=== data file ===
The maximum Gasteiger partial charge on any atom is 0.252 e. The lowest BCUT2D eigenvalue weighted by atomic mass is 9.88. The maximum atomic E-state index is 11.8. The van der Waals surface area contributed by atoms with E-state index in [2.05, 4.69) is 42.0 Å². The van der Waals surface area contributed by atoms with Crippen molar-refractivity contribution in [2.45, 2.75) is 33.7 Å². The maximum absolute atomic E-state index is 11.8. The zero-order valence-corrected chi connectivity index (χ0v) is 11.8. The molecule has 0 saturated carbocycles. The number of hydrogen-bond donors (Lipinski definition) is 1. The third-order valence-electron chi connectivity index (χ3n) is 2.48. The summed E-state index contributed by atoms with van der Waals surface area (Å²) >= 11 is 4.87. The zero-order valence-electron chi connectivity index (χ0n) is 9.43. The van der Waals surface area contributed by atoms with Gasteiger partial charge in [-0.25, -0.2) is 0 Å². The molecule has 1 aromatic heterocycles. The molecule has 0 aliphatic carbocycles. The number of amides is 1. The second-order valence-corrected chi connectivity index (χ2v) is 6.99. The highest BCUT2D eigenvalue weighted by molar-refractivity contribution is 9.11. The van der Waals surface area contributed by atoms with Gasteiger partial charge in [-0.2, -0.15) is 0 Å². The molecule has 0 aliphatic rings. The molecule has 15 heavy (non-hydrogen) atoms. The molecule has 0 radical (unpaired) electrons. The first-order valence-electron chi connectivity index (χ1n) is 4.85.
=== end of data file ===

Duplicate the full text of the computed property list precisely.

The maximum Gasteiger partial charge on any atom is 0.252 e. The lowest BCUT2D eigenvalue weighted by atomic mass is 9.88. The maximum atomic E-state index is 11.8. The van der Waals surface area contributed by atoms with E-state index in [2.05, 4.69) is 42.0 Å². The van der Waals surface area contributed by atoms with Crippen molar-refractivity contribution in [2.45, 2.75) is 33.7 Å². The maximum absolute atomic E-state index is 11.8. The zero-order valence-corrected chi connectivity index (χ0v) is 11.8. The molecule has 0 saturated carbocycles. The number of hydrogen-bond donors (Lipinski definition) is 1. The third-order valence-electron chi connectivity index (χ3n) is 2.48. The summed E-state index contributed by atoms with van der Waals surface area (Å²) >= 11 is 4.87. The zero-order valence-electron chi connectivity index (χ0n) is 9.43. The van der Waals surface area contributed by atoms with Gasteiger partial charge in [-0.25, -0.2) is 0 Å². The molecule has 1 aromatic heterocycles. The molecule has 0 aliphatic carbocycles. The number of amides is 1. The second-order valence-corrected chi connectivity index (χ2v) is 6.99. The highest BCUT2D eigenvalue weighted by molar-refractivity contribution is 9.11. The van der Waals surface area contributed by atoms with Gasteiger partial charge in [-0.2, -0.15) is 0 Å². The molecule has 0 aliphatic rings. The molecule has 15 heavy (non-hydrogen) atoms. The molecule has 0 radical (unpaired) electrons. The first-order valence-electron chi connectivity index (χ1n) is 4.85.